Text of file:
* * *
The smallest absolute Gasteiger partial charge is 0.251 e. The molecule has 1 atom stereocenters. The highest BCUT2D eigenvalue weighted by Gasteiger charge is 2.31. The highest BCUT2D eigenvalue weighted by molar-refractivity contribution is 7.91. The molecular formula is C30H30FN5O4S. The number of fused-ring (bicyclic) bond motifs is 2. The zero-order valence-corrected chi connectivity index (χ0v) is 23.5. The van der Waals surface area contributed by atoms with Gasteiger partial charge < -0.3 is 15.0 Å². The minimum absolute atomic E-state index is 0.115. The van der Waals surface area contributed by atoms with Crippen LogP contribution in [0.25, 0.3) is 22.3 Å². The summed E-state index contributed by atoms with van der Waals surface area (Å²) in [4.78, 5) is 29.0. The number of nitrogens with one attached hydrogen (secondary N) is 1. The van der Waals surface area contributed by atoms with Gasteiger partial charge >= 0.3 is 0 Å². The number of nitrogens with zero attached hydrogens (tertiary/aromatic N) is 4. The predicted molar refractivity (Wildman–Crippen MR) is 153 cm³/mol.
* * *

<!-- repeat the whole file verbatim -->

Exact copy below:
The smallest absolute Gasteiger partial charge is 0.251 e. The molecule has 1 atom stereocenters. The highest BCUT2D eigenvalue weighted by Gasteiger charge is 2.31. The highest BCUT2D eigenvalue weighted by molar-refractivity contribution is 7.91. The molecular formula is C30H30FN5O4S. The number of fused-ring (bicyclic) bond motifs is 2. The zero-order valence-corrected chi connectivity index (χ0v) is 23.5. The van der Waals surface area contributed by atoms with Gasteiger partial charge < -0.3 is 15.0 Å². The minimum absolute atomic E-state index is 0.115. The van der Waals surface area contributed by atoms with Crippen LogP contribution in [0.25, 0.3) is 22.3 Å². The summed E-state index contributed by atoms with van der Waals surface area (Å²) in [4.78, 5) is 29.0. The number of nitrogens with one attached hydrogen (secondary N) is 1. The van der Waals surface area contributed by atoms with Gasteiger partial charge >= 0.3 is 0 Å². The number of nitrogens with zero attached hydrogens (tertiary/aromatic N) is 4. The predicted molar refractivity (Wildman–Crippen MR) is 153 cm³/mol.